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Proposal with Annotated Sources

We are used to believe that organic food provides us with a chance for a better and healthier living. We are surrounded by a whole set of beliefs and are confident that organic food is the best option nature can offer in our striving to prolong our lives and to guarantee that we are able to avoid and minimize the risks of serious medical complications.

We sincerely believe that nutrition is the critical component of healthy existence; as such, we look deeper into the essence of food and nutrition as the means of escaping the plagues of our routine lives and enriching our existence with regenerative and ecologically safe products. However, is organic food as safe as researchers and advertising professionals position it?

Obviously, we live in the midst of numerous myths which are not always scientifically grounded; and where organic food companies seek generating additional profits, we cannot be confident that organic food we purchase is as safe as we want to believe.

Moreover, it is not yet clear whether organic food as the source of sustainable and healthy living has a promising future. Finally, we lack sufficient and reliable information about the inconsistencies and negative effects genetically modified (GM) foods produce on human health.

We are what we eat, and in this context, organic food is called to satisfy our nutritional and health needs, to make sure we receive sufficient amount of nutrients and avoid consuming pesticides and other harmful ingredients, so characteristic of traditional food. Whenever we seek to eat more fruits and vegetables, we inevitably face the need to consume increasing amounts of chemicals which are always detrimental for our health.

The problem, however, is that we do not clearly realize what organic food is; that is why I want to look deeper into the essence of organic products and the true benefits they offer to consumers. I am confident that we are governed by a whole set of organic food myths; that is why I want to ensure that these myths do not distort our understanding of healthier living and do not deprive us of an opportunity to make a relevant and reasonable choice.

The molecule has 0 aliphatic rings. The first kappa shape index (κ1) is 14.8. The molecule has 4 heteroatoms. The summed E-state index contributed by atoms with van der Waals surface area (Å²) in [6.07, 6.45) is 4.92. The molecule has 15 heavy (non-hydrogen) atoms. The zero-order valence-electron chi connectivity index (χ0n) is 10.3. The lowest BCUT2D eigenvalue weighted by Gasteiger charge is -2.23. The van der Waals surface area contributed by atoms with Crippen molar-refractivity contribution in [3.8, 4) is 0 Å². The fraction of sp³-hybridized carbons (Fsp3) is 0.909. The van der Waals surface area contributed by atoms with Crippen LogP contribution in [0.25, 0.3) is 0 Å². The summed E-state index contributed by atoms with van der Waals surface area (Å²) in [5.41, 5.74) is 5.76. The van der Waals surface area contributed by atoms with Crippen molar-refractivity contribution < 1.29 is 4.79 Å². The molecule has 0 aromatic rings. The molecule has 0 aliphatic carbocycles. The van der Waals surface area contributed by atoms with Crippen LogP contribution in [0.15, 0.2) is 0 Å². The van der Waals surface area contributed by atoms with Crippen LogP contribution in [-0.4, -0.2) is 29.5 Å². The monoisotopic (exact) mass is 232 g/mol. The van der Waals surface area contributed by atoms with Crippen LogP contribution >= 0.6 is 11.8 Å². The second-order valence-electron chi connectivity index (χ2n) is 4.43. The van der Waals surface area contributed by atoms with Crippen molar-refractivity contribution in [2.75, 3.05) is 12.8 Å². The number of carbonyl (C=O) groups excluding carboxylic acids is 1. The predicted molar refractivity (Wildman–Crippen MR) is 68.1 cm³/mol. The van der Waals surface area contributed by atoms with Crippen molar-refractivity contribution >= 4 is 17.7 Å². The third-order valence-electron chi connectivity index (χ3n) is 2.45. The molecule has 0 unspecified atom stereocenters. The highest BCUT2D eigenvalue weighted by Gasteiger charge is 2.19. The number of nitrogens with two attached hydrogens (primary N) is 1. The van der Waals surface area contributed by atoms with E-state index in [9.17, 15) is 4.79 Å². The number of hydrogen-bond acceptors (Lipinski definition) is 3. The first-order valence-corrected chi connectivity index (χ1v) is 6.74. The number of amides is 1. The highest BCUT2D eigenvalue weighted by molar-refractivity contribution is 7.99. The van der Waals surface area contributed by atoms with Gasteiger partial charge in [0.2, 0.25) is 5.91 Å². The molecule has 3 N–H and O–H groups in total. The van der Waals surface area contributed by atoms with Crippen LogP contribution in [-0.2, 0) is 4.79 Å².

I want to know more about organic food and genetically modified food because the current scientific knowledge is at least insufficient to conclude that organic food products are unilaterally positive for our health. Finally, I want to know more to guarantee that I am able to justify my organic food claims and to back up my organic food beliefs with scientific findings.

Possible paths of inquiry

In the search for objective truth about organic food several essential questions need to be answered. First, is organic food as safe as we tend to believe it, or do we use the label “organic food” as the means to satisfy our unjustified healthy ambitions? It is very probable that under the cover of “organic food” word combination there is a whole set of harmful inconsistencies which do not improve the quality of our living but simply make us look fashionable in our “healthy food” claims.

Another essential question to be explored is what specific benefits organic food offers to its consumers. In this context, a related question is whether genetically modified products are as harmful as green fighters tend to depict them. It would be very useful and convenient to review the relevance of GM products through the prism of their toxicity.

Finally, and as opposed to the positive image of organic food, the issue to analyze is whether GM foods can be given a relevant place in the traditional diet. In the light of the unilaterally negative information about genetically modified products, it is more than important to create an objective picture of the benefits and negative effects of both organic and GM modified products, to ensure that consumers can readily operate full information and make reliable and grounded choice.